Los Angeles Dodgers closer Kenley Jansen was cleared to resume pitching Monday and reinstated by the team after missing nearly two weeks due to an irregular heartbeat.
Aug 7, 2018; Oakland, CA, USA; Los Angeles Dodgers relief pitcher Kenley Jansen (74) throws against the Oakland Athletics in the ninth inning at Oakland Coliseum. John Hefti-USA TODAY Sports
After meeting with a cardiologist on Monday, Jansen told reporters that he was off blood thinners, according to ESPN. The right-hander added, “I’m ready to go. … I don’t need to be babied.”
Jansen was activated from the disabled list ahead of the team’s Monday night home game against the St. Louis Cardinals. In a corresponding move, the team placed left-hander Zac Rosscup on the 10-day disabled list because of a strained left calf.
Jansen, 30, said last week that he might need a second heart surgery in the offseason to address atrial fibrillation. He underwent a catheter ablation in 2012 to deal with the issue.
—Chicago White Sox manager Rick Renteria was taken to a local hospital before the team’s road game against the Minnesota Twins after complaining of lightheadedness.
Renteria, in his second season as White Sox manager, was at Target Field when he began feeling lightheaded. Soon after, he was taken to Hennepin County Medical Center.
The White Sox later announced that tests revealed no serious issues for Renteria, and the team said he may return to the stadium during the evening’s game if he felt well enough. Team announcers Jason Benetti and Steve Stone said during the game’s telecast that Renteria texted an update from the hospital, explaining that he was feeling fine. Bench coach Joe McEwing handled Chicago’s managerial duties.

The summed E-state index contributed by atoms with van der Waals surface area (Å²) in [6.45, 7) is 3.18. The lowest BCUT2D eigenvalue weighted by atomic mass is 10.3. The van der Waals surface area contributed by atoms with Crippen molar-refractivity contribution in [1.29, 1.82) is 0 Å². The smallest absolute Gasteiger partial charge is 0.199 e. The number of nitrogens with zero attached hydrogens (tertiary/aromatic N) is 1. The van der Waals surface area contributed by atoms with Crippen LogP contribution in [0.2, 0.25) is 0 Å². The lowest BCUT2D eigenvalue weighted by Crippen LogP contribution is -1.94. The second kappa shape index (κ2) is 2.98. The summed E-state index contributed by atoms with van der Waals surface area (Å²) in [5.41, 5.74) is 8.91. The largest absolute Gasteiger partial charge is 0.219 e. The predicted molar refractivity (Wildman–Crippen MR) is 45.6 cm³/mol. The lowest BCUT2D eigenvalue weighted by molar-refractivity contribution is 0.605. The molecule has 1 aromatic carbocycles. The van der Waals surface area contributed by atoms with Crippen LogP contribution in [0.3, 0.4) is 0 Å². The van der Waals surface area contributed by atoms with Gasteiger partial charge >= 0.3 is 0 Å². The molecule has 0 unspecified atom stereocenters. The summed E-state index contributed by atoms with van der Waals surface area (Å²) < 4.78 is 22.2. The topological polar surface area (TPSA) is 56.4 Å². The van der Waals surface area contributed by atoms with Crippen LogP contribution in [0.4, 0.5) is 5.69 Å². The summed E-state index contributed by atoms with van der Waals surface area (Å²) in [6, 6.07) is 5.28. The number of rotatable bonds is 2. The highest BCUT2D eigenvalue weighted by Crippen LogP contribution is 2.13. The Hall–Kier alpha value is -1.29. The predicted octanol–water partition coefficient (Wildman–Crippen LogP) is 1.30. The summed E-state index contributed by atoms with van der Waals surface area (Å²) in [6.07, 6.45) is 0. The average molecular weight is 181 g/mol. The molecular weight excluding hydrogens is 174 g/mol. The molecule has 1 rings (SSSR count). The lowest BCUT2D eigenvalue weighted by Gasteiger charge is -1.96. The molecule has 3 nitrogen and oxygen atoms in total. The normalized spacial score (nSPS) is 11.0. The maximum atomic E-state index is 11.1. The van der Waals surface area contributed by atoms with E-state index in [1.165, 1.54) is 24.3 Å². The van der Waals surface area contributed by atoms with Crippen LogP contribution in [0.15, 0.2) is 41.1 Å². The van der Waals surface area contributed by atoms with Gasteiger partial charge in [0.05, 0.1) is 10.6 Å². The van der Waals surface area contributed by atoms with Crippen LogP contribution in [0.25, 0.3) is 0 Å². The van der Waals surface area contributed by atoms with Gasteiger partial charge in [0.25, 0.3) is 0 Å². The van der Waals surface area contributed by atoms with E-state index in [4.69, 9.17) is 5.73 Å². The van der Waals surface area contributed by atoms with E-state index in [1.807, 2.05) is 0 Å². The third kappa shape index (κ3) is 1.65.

—The Baltimore Orioles placed designated hitter Mark Trumbo on the 10-day disabled list with right knee inflammation.
The Orioles also reinstated Adam Jones from the bereavement list and recalled outfielder John Andreoli from Triple-A Norfolk.
Trumbo has been bothered by his right knee for much of the season. He told reporters after Sunday’s loss to the Cleveland Indians that he has good days and bad days, but added, “Most days are pretty rough, though.”
—Howard “Doc” Edwards, who played catcher for four major league teams and then managed the Cleveland Indians for three seasons, died in San Angelo, Texas, at age 81. No details of a cause of death were included when his family announced his death.
Edwards replaced Pat Corrales as the Indians’ manager during the 1987 season, and the club went 30-45 under his watch, finishing seventh (last) in the American League East.
He posted a 78-84 record in 1988 as Cleveland came in sixth in the division. The Indians were 65-78 and in sixth again when he was fired late in the 1989 season, replaced on an interim basis by John Hart.
—The Seattle Mariners reinstated infielder Jean Segura from the paternity list and recalled outfielder Ben Gamel from Triple-A Tacoma.
Segura was placed on the paternity list on Friday.
Seattle optioned outfielder Guillermo Heredia (.217/.295/.308, four homers, 14 RBIs) to Tacoma and right-handed reliever Matt Festa (0-0, 3.28 ERA) to Double-A Arkansas.
—The San Francisco Giants recalled right-hander Derek Law from Triple-A Sacramento and optioned right-hander Ray Black to the minor league affiliate.
Law has an 8.74 ERA with a 0-0 record in six relief appearances this season for the Giants.
Black was 2-2 with a 5.74 ERA in 16 relief appearances for San Francisco.
—The Pirates recalled left-hander Steven Brault from Triple-A Indianapolis, and he threw two scoreless innings Monday in Pittsburgh’s 1-0 loss to the Atlanta Braves.
The Pirates optioned lefty reliever Buddy Boshers (1-0, 4.89 ERA in 38 games) to Indianapolis to make room on the roster.
—Field Level Media